'Shrooms and LSD used to treat body dysmorphic disorder?

Originally Published: August 21, 2009
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Dear Alice,

I have been reading some studies that state a correlation between the "religious experience" generated by the psilocybin in magic mushrooms and LSD, and an alleviation of body dysmorphic, obsessive compulsive, and other related disorders. I was wondering if this is anything being pursued, whether these effects have been proven, and how long the symptoms are alleviated for if this is the case. Are there any specific conditions that must be met in order to avoid a "bad trip"? I know people experiencing any kind of mood disorder are succeptable as such.

Regards,
Curious and Dysmorphic

Dear Curious and Dysmorphic,

Learning more about how to alleviate symptoms of body dysmorphic disorder is the first step to tackling what you've been dealing with — you should feel proud of yourself for doing so. Individuals with body dysmorphic disorder are preoccupied with their physical appearance: they may imagine that they have a physical defect or they may worry excessively about a slight physical abnormality and feel shame and embarrassment. Body dysmorphic disorder may result from a combination of biochemical, genetic, and environmental factors. Anti-depressants or selective serotonin reuptake inhibitors (SSRIs) are typically used to treat its symptoms.

Although a 1996 case study notes that an individual experienced a temporary relief of body dysmorphic disorder symptoms with psilocybin found in magic mushrooms (aka shrooms, psychedelic mushrooms), there are no broad studies confirming that the psilocybin alone may cause a relief of symptoms. In addition, in this case, it seems that symptoms of body dysmorphic disorder also disappeared when the individual later took prescription medication.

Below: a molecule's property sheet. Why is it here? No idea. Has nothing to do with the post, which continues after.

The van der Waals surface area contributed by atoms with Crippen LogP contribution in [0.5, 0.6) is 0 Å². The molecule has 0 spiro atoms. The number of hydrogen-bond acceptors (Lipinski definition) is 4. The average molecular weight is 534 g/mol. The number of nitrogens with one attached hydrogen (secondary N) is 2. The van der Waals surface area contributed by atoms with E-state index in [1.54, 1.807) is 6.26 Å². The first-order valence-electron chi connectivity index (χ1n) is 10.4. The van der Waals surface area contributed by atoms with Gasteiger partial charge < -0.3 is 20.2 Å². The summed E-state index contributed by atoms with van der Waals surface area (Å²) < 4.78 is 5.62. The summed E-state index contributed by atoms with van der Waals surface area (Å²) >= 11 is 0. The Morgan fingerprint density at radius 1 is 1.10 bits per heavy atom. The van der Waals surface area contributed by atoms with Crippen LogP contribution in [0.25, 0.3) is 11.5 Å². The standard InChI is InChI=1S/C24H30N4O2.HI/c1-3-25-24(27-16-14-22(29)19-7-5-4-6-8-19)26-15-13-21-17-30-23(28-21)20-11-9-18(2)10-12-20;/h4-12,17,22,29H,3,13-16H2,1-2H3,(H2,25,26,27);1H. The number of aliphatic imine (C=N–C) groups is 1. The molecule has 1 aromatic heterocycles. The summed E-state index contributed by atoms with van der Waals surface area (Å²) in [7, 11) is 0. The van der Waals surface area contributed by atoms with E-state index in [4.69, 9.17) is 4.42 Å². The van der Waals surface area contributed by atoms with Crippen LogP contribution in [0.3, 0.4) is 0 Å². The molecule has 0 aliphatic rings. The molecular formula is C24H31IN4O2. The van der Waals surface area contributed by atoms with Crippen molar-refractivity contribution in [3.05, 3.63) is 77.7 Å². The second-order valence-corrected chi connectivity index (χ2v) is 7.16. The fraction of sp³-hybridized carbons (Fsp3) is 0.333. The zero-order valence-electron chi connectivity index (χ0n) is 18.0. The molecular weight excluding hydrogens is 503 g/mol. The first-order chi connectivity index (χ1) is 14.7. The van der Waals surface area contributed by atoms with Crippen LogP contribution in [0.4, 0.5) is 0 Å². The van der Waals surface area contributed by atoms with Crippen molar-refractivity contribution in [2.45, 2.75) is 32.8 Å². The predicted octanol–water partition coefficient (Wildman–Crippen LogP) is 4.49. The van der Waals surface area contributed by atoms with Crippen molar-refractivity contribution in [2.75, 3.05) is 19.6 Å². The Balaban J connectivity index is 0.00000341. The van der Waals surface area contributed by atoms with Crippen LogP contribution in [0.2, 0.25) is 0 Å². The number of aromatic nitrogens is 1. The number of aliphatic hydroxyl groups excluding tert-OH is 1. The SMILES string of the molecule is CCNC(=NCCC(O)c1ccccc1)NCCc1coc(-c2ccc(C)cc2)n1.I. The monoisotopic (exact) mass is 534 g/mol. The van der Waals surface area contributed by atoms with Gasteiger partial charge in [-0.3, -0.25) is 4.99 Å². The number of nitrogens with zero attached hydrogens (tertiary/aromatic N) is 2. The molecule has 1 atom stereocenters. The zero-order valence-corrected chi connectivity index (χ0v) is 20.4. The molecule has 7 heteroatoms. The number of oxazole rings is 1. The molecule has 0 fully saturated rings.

Lysergic acid diethylamide (LSD) is chemically similar to the psilocybin in 'shrooms. For more information on LSD and shrooms, check out Psilocybin ("Magic") Mushrooms and Considering taking LSD… in the Go Ask Alice! archives. As you already know, LSD and shrooms may cause "bad trips" characterized by terrifying thoughts, feelings of despair, as well as a fear of losing control and death. For more information on how to avoid bad trips, check out Bad trips with LSD, 'shrooms, and hash in the Go Ask Alice! archives. The following short-term effects may also occur:

  • Extreme changes in behavior and mood; person may sit or recline in a trance-like state
  • Chills, irregular breathing, sweating, trembling hands
  • Changes in sense of light, hearing, touch, smell, and time
  • Nausea, especially in the first two hours
  • Increase in blood pressure, heart rate, and blood sugar
  • Fatigue the next day

If you feel that body dysmorphic disorder is affecting your life to the point where you are considering using hallucinogens, you may want to consider discussing your concerns with a healthcare provider. S/he can suggest treatment options for what you may be experiencing. If you are a student at Columbia, you can make an appointment to see a healthcare provider by either calling x4-2284 or visiting Open Communicator. You can also see any provider from Counseling and Psychological Services by calling x4-2878 to make an appointment.

Curious and dysmorphic or not, it's worth mentioning that although psilocybin and LSD are found naturally in some types of mushrooms and are not typically addictive, they are still illegal in the United States.

Alice